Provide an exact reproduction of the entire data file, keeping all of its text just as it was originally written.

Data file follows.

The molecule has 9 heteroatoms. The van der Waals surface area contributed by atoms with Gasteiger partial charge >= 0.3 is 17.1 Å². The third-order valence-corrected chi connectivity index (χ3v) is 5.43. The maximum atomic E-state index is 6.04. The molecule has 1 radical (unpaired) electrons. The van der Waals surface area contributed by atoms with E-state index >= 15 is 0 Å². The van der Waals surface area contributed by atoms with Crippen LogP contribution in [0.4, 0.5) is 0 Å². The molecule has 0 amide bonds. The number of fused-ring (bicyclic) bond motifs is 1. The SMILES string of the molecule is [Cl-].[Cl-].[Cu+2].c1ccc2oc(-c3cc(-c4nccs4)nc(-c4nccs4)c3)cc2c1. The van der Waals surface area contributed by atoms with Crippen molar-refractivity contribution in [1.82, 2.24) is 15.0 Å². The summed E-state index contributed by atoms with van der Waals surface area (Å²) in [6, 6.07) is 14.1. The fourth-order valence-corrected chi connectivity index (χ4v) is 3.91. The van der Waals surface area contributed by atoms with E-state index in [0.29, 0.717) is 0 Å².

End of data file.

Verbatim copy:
The molecule has 9 heteroatoms. The van der Waals surface area contributed by atoms with Gasteiger partial charge >= 0.3 is 17.1 Å². The third-order valence-corrected chi connectivity index (χ3v) is 5.43. The maximum atomic E-state index is 6.04. The molecule has 1 radical (unpaired) electrons. The van der Waals surface area contributed by atoms with E-state index >= 15 is 0 Å². The van der Waals surface area contributed by atoms with Crippen LogP contribution in [0.4, 0.5) is 0 Å². The molecule has 0 amide bonds. The number of fused-ring (bicyclic) bond motifs is 1. The SMILES string of the molecule is [Cl-].[Cl-].[Cu+2].c1ccc2oc(-c3cc(-c4nccs4)nc(-c4nccs4)c3)cc2c1. The van der Waals surface area contributed by atoms with Crippen molar-refractivity contribution in [1.82, 2.24) is 15.0 Å². The summed E-state index contributed by atoms with van der Waals surface area (Å²) in [6, 6.07) is 14.1. The fourth-order valence-corrected chi connectivity index (χ4v) is 3.91. The van der Waals surface area contributed by atoms with E-state index in [0.29, 0.717) is 0 Å².